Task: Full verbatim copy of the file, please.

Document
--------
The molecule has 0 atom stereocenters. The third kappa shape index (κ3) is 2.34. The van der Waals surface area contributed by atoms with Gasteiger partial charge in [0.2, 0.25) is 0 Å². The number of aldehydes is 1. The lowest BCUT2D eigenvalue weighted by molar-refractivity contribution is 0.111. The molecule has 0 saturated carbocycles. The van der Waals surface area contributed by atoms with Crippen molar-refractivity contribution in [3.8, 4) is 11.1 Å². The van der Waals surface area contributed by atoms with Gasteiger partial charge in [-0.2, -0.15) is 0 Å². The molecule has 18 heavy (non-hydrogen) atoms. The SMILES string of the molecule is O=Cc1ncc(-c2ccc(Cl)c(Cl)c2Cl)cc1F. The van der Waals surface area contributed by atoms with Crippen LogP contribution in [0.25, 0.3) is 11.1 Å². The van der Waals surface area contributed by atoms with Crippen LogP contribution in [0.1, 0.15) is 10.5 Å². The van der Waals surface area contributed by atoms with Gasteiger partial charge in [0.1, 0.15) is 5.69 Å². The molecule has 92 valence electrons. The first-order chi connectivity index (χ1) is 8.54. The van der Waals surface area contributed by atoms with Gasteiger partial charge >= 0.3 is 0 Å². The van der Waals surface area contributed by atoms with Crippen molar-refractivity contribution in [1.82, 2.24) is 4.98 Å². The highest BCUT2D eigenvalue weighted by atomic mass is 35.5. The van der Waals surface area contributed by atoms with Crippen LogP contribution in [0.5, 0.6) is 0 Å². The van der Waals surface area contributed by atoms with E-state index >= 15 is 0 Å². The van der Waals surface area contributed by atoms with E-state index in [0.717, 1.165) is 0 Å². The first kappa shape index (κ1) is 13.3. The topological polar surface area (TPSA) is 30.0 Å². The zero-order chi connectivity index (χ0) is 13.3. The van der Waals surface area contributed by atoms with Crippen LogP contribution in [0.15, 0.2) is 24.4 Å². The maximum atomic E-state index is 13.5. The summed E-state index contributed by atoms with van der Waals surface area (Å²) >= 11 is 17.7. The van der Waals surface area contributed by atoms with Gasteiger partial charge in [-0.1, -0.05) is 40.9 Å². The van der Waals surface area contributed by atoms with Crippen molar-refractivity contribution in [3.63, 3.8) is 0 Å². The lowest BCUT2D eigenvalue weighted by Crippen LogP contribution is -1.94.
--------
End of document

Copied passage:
The molecule has 0 atom stereocenters. The third kappa shape index (κ3) is 2.34. The van der Waals surface area contributed by atoms with Gasteiger partial charge in [0.2, 0.25) is 0 Å². The number of aldehydes is 1. The lowest BCUT2D eigenvalue weighted by molar-refractivity contribution is 0.111. The molecule has 0 saturated carbocycles. The van der Waals surface area contributed by atoms with Crippen molar-refractivity contribution in [3.8, 4) is 11.1 Å². The van der Waals surface area contributed by atoms with Gasteiger partial charge in [-0.2, -0.15) is 0 Å². The molecule has 18 heavy (non-hydrogen) atoms. The SMILES string of the molecule is O=Cc1ncc(-c2ccc(Cl)c(Cl)c2Cl)cc1F. The van der Waals surface area contributed by atoms with Crippen LogP contribution in [0.25, 0.3) is 11.1 Å². The van der Waals surface area contributed by atoms with Crippen LogP contribution in [0.1, 0.15) is 10.5 Å². The van der Waals surface area contributed by atoms with Gasteiger partial charge in [0.1, 0.15) is 5.69 Å². The molecule has 92 valence electrons. The first-order chi connectivity index (χ1) is 8.54. The van der Waals surface area contributed by atoms with Gasteiger partial charge >= 0.3 is 0 Å². The van der Waals surface area contributed by atoms with Crippen molar-refractivity contribution in [1.82, 2.24) is 4.98 Å². The highest BCUT2D eigenvalue weighted by atomic mass is 35.5. The van der Waals surface area contributed by atoms with Crippen LogP contribution in [0.5, 0.6) is 0 Å². The van der Waals surface area contributed by atoms with E-state index >= 15 is 0 Å². The van der Waals surface area contributed by atoms with E-state index in [0.717, 1.165) is 0 Å². The first kappa shape index (κ1) is 13.3. The topological polar surface area (TPSA) is 30.0 Å². The zero-order chi connectivity index (χ0) is 13.3. The van der Waals surface area contributed by atoms with Crippen LogP contribution in [0.15, 0.2) is 24.4 Å². The maximum atomic E-state index is 13.5. The summed E-state index contributed by atoms with van der Waals surface area (Å²) >= 11 is 17.7. The van der Waals surface area contributed by atoms with Gasteiger partial charge in [-0.1, -0.05) is 40.9 Å². The van der Waals surface area contributed by atoms with Crippen molar-refractivity contribution in [3.63, 3.8) is 0 Å². The lowest BCUT2D eigenvalue weighted by Crippen LogP contribution is -1.94.